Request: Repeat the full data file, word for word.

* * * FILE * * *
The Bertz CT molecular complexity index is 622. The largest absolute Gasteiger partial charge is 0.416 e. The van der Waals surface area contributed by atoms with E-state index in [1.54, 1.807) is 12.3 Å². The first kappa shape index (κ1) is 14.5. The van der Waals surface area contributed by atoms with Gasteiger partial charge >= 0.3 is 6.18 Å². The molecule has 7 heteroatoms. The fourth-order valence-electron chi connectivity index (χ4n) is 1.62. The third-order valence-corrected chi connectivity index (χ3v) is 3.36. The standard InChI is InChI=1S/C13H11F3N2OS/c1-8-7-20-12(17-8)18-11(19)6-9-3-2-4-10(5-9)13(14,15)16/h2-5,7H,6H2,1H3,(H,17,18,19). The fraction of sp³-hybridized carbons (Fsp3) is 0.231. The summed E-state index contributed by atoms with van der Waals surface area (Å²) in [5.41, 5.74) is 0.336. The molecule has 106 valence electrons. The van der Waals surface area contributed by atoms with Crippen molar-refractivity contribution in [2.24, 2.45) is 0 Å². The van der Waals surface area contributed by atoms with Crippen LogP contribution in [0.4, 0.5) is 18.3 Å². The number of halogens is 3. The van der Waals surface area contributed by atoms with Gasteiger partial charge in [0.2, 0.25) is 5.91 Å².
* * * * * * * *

The Bertz CT molecular complexity index is 622. The largest absolute Gasteiger partial charge is 0.416 e. The van der Waals surface area contributed by atoms with E-state index in [1.54, 1.807) is 12.3 Å². The first kappa shape index (κ1) is 14.5. The van der Waals surface area contributed by atoms with Gasteiger partial charge >= 0.3 is 6.18 Å². The molecule has 7 heteroatoms. The fourth-order valence-electron chi connectivity index (χ4n) is 1.62. The third-order valence-corrected chi connectivity index (χ3v) is 3.36. The standard InChI is InChI=1S/C13H11F3N2OS/c1-8-7-20-12(17-8)18-11(19)6-9-3-2-4-10(5-9)13(14,15)16/h2-5,7H,6H2,1H3,(H,17,18,19). The fraction of sp³-hybridized carbons (Fsp3) is 0.231. The summed E-state index contributed by atoms with van der Waals surface area (Å²) in [5.41, 5.74) is 0.336. The molecule has 106 valence electrons. The van der Waals surface area contributed by atoms with Crippen molar-refractivity contribution in [2.24, 2.45) is 0 Å². The van der Waals surface area contributed by atoms with Crippen LogP contribution in [0.4, 0.5) is 18.3 Å². The number of halogens is 3. The van der Waals surface area contributed by atoms with Gasteiger partial charge in [0.2, 0.25) is 5.91 Å².